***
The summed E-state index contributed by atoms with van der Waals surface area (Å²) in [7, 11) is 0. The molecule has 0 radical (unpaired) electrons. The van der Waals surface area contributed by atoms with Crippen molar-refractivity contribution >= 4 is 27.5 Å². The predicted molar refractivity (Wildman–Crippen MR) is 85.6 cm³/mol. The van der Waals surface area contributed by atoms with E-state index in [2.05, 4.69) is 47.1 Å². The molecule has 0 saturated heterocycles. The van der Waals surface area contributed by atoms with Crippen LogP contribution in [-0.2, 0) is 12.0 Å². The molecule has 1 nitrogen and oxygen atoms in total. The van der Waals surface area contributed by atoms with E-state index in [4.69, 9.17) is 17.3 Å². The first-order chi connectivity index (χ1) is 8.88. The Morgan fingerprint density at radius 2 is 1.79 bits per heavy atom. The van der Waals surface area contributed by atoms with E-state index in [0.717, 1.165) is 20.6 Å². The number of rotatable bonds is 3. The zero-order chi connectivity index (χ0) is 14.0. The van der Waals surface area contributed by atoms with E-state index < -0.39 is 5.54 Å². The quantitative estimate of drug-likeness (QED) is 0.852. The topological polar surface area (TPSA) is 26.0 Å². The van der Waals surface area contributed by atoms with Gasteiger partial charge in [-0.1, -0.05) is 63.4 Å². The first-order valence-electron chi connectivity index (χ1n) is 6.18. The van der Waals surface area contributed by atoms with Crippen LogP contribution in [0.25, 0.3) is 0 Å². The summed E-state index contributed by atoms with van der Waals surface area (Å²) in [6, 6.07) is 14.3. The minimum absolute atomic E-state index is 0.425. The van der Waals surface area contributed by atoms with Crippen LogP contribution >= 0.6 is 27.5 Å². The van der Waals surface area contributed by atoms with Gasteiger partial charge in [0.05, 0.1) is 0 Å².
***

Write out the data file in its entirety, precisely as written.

The summed E-state index contributed by atoms with van der Waals surface area (Å²) in [7, 11) is 0. The molecule has 0 radical (unpaired) electrons. The van der Waals surface area contributed by atoms with Crippen molar-refractivity contribution >= 4 is 27.5 Å². The predicted molar refractivity (Wildman–Crippen MR) is 85.6 cm³/mol. The van der Waals surface area contributed by atoms with E-state index in [2.05, 4.69) is 47.1 Å². The molecule has 0 saturated heterocycles. The van der Waals surface area contributed by atoms with Crippen LogP contribution in [-0.2, 0) is 12.0 Å². The molecule has 1 nitrogen and oxygen atoms in total. The van der Waals surface area contributed by atoms with E-state index in [4.69, 9.17) is 17.3 Å². The first-order chi connectivity index (χ1) is 8.88. The Morgan fingerprint density at radius 2 is 1.79 bits per heavy atom. The van der Waals surface area contributed by atoms with E-state index in [0.717, 1.165) is 20.6 Å². The number of rotatable bonds is 3. The zero-order chi connectivity index (χ0) is 14.0. The van der Waals surface area contributed by atoms with E-state index < -0.39 is 5.54 Å². The quantitative estimate of drug-likeness (QED) is 0.852. The topological polar surface area (TPSA) is 26.0 Å². The van der Waals surface area contributed by atoms with Gasteiger partial charge in [-0.1, -0.05) is 63.4 Å². The first-order valence-electron chi connectivity index (χ1n) is 6.18. The van der Waals surface area contributed by atoms with Crippen LogP contribution in [0.25, 0.3) is 0 Å². The summed E-state index contributed by atoms with van der Waals surface area (Å²) in [6, 6.07) is 14.3. The minimum absolute atomic E-state index is 0.425. The van der Waals surface area contributed by atoms with Crippen LogP contribution >= 0.6 is 27.5 Å². The van der Waals surface area contributed by atoms with Gasteiger partial charge in [0.05, 0.1) is 0 Å².